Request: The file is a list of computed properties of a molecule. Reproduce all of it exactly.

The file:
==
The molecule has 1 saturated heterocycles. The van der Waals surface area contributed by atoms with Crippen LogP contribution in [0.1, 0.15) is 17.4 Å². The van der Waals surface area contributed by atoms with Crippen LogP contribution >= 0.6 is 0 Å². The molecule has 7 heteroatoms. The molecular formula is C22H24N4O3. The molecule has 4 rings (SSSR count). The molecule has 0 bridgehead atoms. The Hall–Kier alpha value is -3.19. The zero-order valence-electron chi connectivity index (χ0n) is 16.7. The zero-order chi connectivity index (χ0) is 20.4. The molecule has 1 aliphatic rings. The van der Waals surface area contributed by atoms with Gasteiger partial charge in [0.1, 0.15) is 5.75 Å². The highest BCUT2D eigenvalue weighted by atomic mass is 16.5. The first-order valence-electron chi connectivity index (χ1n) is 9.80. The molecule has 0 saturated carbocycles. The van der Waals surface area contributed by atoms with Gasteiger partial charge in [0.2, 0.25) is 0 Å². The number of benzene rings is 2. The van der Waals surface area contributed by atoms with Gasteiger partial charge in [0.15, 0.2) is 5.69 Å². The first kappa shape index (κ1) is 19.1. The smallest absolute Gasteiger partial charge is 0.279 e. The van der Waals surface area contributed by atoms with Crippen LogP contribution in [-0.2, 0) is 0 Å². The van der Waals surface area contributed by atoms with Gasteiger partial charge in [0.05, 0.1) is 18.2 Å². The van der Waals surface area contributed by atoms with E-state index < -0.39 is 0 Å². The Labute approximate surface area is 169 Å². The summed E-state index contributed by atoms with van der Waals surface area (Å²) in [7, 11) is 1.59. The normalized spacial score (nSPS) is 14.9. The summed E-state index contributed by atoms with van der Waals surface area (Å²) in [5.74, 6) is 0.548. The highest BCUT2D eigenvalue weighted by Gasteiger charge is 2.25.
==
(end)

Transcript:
The molecule has 1 saturated heterocycles. The van der Waals surface area contributed by atoms with Crippen LogP contribution in [0.1, 0.15) is 17.4 Å². The van der Waals surface area contributed by atoms with Crippen LogP contribution >= 0.6 is 0 Å². The molecule has 7 heteroatoms. The molecular formula is C22H24N4O3. The molecule has 4 rings (SSSR count). The molecule has 0 bridgehead atoms. The Hall–Kier alpha value is -3.19. The zero-order valence-electron chi connectivity index (χ0n) is 16.7. The zero-order chi connectivity index (χ0) is 20.4. The molecule has 1 aliphatic rings. The van der Waals surface area contributed by atoms with Gasteiger partial charge in [0.1, 0.15) is 5.75 Å². The highest BCUT2D eigenvalue weighted by atomic mass is 16.5. The first-order valence-electron chi connectivity index (χ1n) is 9.80. The molecule has 0 saturated carbocycles. The van der Waals surface area contributed by atoms with Gasteiger partial charge in [0.2, 0.25) is 0 Å². The number of benzene rings is 2. The van der Waals surface area contributed by atoms with Gasteiger partial charge in [0.15, 0.2) is 5.69 Å². The first kappa shape index (κ1) is 19.1. The smallest absolute Gasteiger partial charge is 0.279 e. The van der Waals surface area contributed by atoms with Crippen LogP contribution in [-0.2, 0) is 0 Å². The van der Waals surface area contributed by atoms with Gasteiger partial charge in [0.05, 0.1) is 18.2 Å². The van der Waals surface area contributed by atoms with E-state index < -0.39 is 0 Å². The Labute approximate surface area is 169 Å². The summed E-state index contributed by atoms with van der Waals surface area (Å²) in [7, 11) is 1.59. The normalized spacial score (nSPS) is 14.9. The summed E-state index contributed by atoms with van der Waals surface area (Å²) in [5.74, 6) is 0.548. The highest BCUT2D eigenvalue weighted by Gasteiger charge is 2.25.